Particle Accelerators. Particle accelerators are ubiquitous experimental tools in the physical sciences, with applications in a variety of science programs at DOE. The goal is to generate and control high-intensity charged particle beams that are nearly collisionless, but for which self-field effects are substantial. To simulate such problems, a key component is the solution of the initial value problem for for Vlasov's equation, a partial differential equation for the phase space density distribution function of the particles, combined with various field equations for the electromagnetic forces (including self-forces) on the beam. For RF-based accelerators, one transforms the problem to a coordinate system moving with the beam, and the self-fields can be represented using Poisson's equation. For plasma-wakefield accelerators, both Vlasov-Poisson and Vlasov-Maxwell are used. For such acceleartors, it is also necessary to simulate a variety of fluid-dynamical problems, such as transient flows in gas jet injectors, the expansion of a gas jet into near-vacuum conditions, and the interaction of a gas jet with the laser, including effects such as ionization and shock formation.
Magnetic Fusion. One of the central design issues for the next generation of magnetic fusion devices is the macroscopic stability of burning plasmas. In order to understand this problem, it will be necessary to develop a collection of tools for fully nonlinear, time-dependent simulations. The dynamics of the the internal kink mode (or m=1 mode) is a key example. A hot plasma conducts electricity better than a cold plasma. During normal tokamak operation, a uniform toroidal electric field is applied to the torus through magnetic induction. The current tends to peak in the center of the cross section where the temperature is highest, making it even hotter, causing the current to peak more. When the current density becomes sufficiently peaked, it becomes unstable to an instability where the center of the plasma kinks up into a helical distortion. In the linear (small amplitude) phase, this instability is confined into the center of the cross-section, inside the q=1 surface. Large current layers form at this surface due to the helical distortion. In the nonlinear phase, plasma resistivity causes magnetic reconnection to occur at these surfaces where the current spikes are. This reconnection causes "magnetic islands" to form. The islands can grow to be so large that they eventually occupy the entire plasma area that used to be inside the q=1 surface. The plasma can then resymmetrize, and the current will again start to peak, and this process may repeat. Alternatively, the nonlinear phase may disrupt the plasma containment. This whole cycle is affected by plasma pressure, as well as the size of the particle orbits, and is different if there is a energetic background species present, as would be the case in a fusing plasma.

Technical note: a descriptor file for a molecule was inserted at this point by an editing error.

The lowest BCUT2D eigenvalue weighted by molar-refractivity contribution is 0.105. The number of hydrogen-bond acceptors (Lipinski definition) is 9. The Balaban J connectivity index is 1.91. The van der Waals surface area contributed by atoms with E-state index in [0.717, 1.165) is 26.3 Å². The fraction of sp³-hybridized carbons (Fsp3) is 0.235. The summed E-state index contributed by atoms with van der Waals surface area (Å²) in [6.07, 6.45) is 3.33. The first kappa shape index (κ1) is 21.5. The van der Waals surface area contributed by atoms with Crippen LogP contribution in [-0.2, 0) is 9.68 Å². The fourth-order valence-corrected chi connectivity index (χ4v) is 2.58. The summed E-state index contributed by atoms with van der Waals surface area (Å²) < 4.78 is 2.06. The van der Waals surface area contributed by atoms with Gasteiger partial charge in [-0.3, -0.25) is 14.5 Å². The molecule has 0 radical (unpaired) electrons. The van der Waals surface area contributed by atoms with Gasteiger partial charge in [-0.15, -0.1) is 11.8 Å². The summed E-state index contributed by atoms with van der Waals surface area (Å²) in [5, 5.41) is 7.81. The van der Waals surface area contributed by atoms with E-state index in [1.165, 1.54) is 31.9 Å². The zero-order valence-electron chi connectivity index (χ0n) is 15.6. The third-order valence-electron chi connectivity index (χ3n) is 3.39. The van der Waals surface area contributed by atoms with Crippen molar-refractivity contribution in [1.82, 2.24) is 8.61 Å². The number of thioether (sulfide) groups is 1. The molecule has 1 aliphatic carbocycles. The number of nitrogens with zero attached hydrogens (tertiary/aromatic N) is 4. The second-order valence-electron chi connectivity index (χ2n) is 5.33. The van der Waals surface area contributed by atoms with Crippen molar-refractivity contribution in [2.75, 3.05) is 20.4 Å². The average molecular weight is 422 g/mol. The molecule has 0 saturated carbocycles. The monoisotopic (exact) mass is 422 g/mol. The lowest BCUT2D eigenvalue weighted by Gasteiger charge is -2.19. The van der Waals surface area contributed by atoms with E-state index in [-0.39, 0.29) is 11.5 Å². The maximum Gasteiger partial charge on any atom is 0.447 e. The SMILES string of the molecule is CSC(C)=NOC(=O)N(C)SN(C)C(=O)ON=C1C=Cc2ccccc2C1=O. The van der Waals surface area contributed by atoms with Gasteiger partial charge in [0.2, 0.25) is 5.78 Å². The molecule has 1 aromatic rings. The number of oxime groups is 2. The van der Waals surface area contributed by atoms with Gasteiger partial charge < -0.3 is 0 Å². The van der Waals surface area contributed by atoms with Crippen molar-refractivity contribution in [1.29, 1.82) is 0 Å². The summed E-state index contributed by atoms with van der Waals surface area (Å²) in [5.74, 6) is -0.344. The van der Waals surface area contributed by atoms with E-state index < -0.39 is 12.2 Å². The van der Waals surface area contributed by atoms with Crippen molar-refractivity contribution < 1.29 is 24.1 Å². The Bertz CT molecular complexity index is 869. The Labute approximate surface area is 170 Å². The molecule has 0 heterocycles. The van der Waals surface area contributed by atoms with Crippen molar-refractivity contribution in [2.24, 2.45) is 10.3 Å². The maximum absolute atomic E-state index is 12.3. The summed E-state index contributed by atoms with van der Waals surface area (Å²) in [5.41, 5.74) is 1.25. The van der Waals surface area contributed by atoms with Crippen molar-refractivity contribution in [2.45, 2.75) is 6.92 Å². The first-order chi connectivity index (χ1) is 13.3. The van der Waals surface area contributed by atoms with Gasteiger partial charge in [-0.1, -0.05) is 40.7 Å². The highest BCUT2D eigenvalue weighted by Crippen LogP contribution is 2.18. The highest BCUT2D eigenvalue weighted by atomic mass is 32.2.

In order to design such reactors, a hierarchy of plasma physics models are being developed . The simplest such models are time-dependent nonlinear MHD models, in which the electron and all of the ion species are treated as fluids. In order to model the intense small-scale currents that arise, it is necessary to include non-ideal resistive effects, including nonlinear effects such as Hall resistivity. As plasma burning becomes more important, it is necessary to model energetic alpha particles kinetically, since they are only weakly collision coupled with the rest of the plasma, but contribute substantially to the energetics of the problem.
Combustion. Turbulent combustion is a critical process for both energy and transportation. The detailed properties of turbulent chemistry interaction play a key role in both efficiency of the combustion process and emissions. In spite of its importance, high-fidelity modeling of turbulent combustion remains an elusive target. Detailed simulation of turbulent combustion processes involves the modeling of three-dimensional turbulent flow as well as the complexities associated with the thermo-chemical behavior of the system, such as reaction mechanisms, thermodynamic properties and transport properties. These additional complexities not only make combustion simulation a challenging computational task, they also introduce a dependence on the existing experimentally determined characterization of the underlying physical processes. Our target in combustion to develop new predictive tools for modeling turbulent combustion processes. Specifically, our goal is to model fluid-chemistry interactions with sufficient fidelity to predict not only the basic energetics but also more detailed aspects of the behavior such as the formation of pollutants.